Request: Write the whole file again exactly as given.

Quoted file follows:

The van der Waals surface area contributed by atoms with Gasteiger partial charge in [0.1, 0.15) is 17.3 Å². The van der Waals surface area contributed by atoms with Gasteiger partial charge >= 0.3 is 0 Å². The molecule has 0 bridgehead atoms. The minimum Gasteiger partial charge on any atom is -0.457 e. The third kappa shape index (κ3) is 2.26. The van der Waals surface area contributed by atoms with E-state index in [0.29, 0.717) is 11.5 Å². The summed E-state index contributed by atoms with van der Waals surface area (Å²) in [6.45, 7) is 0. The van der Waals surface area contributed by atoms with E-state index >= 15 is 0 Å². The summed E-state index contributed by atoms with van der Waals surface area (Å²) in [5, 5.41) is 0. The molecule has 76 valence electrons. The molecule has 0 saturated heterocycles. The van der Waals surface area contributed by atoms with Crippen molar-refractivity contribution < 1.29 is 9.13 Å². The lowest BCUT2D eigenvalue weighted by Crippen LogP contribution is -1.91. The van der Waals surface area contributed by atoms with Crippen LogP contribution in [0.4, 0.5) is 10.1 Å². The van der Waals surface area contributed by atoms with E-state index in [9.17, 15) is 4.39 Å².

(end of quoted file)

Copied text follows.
The van der Waals surface area contributed by atoms with Gasteiger partial charge in [0.1, 0.15) is 17.3 Å². The van der Waals surface area contributed by atoms with Gasteiger partial charge >= 0.3 is 0 Å². The molecule has 0 bridgehead atoms. The minimum Gasteiger partial charge on any atom is -0.457 e. The third kappa shape index (κ3) is 2.26. The van der Waals surface area contributed by atoms with E-state index in [0.29, 0.717) is 11.5 Å². The summed E-state index contributed by atoms with van der Waals surface area (Å²) in [6.45, 7) is 0. The van der Waals surface area contributed by atoms with E-state index >= 15 is 0 Å². The summed E-state index contributed by atoms with van der Waals surface area (Å²) in [5, 5.41) is 0. The molecule has 76 valence electrons. The molecule has 0 saturated heterocycles. The van der Waals surface area contributed by atoms with Crippen molar-refractivity contribution < 1.29 is 9.13 Å². The lowest BCUT2D eigenvalue weighted by Crippen LogP contribution is -1.91. The van der Waals surface area contributed by atoms with Crippen LogP contribution in [0.4, 0.5) is 10.1 Å². The van der Waals surface area contributed by atoms with E-state index in [9.17, 15) is 4.39 Å².